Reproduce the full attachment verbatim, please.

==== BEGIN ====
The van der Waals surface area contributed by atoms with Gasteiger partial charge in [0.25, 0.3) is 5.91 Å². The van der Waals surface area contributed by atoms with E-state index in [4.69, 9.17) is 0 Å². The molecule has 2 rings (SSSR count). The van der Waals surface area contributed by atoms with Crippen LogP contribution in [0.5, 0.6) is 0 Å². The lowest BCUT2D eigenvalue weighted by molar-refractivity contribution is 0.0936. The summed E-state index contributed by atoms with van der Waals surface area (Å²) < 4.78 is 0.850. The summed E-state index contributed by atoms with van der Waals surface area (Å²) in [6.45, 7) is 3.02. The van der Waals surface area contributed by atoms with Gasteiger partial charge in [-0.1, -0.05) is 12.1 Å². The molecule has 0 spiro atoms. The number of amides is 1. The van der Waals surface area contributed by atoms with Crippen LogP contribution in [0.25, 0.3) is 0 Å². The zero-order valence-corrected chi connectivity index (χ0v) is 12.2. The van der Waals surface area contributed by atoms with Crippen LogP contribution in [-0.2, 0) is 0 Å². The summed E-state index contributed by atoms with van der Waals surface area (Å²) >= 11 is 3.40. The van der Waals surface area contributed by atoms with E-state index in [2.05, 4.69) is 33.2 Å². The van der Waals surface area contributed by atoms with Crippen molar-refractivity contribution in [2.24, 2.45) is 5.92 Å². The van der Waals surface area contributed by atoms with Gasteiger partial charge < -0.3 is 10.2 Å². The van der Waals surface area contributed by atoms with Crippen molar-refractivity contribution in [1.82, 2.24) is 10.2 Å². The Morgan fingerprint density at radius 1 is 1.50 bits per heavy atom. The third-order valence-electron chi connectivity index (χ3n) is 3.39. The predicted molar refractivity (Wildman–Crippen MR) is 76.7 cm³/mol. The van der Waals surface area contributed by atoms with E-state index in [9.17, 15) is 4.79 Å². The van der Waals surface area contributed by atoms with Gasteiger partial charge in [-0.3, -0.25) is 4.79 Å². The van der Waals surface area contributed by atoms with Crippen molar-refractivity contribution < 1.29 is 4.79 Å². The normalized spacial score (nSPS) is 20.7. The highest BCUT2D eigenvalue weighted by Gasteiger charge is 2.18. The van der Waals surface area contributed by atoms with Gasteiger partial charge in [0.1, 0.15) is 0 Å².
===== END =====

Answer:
The van der Waals surface area contributed by atoms with Gasteiger partial charge in [0.25, 0.3) is 5.91 Å². The van der Waals surface area contributed by atoms with E-state index in [4.69, 9.17) is 0 Å². The molecule has 2 rings (SSSR count). The van der Waals surface area contributed by atoms with Crippen LogP contribution in [0.5, 0.6) is 0 Å². The lowest BCUT2D eigenvalue weighted by molar-refractivity contribution is 0.0936. The summed E-state index contributed by atoms with van der Waals surface area (Å²) < 4.78 is 0.850. The summed E-state index contributed by atoms with van der Waals surface area (Å²) in [6.45, 7) is 3.02. The van der Waals surface area contributed by atoms with Gasteiger partial charge in [-0.1, -0.05) is 12.1 Å². The molecule has 0 spiro atoms. The number of amides is 1. The van der Waals surface area contributed by atoms with Crippen LogP contribution in [0.25, 0.3) is 0 Å². The zero-order valence-corrected chi connectivity index (χ0v) is 12.2. The van der Waals surface area contributed by atoms with Crippen LogP contribution in [-0.2, 0) is 0 Å². The summed E-state index contributed by atoms with van der Waals surface area (Å²) >= 11 is 3.40. The van der Waals surface area contributed by atoms with E-state index in [2.05, 4.69) is 33.2 Å². The van der Waals surface area contributed by atoms with Crippen molar-refractivity contribution in [2.24, 2.45) is 5.92 Å². The van der Waals surface area contributed by atoms with Gasteiger partial charge < -0.3 is 10.2 Å². The van der Waals surface area contributed by atoms with Crippen molar-refractivity contribution in [1.82, 2.24) is 10.2 Å². The Morgan fingerprint density at radius 1 is 1.50 bits per heavy atom. The third-order valence-electron chi connectivity index (χ3n) is 3.39. The predicted molar refractivity (Wildman–Crippen MR) is 76.7 cm³/mol. The van der Waals surface area contributed by atoms with E-state index in [9.17, 15) is 4.79 Å². The van der Waals surface area contributed by atoms with Gasteiger partial charge in [-0.3, -0.25) is 4.79 Å². The van der Waals surface area contributed by atoms with Crippen molar-refractivity contribution < 1.29 is 4.79 Å². The normalized spacial score (nSPS) is 20.7. The highest BCUT2D eigenvalue weighted by Gasteiger charge is 2.18. The van der Waals surface area contributed by atoms with Gasteiger partial charge in [0.1, 0.15) is 0 Å².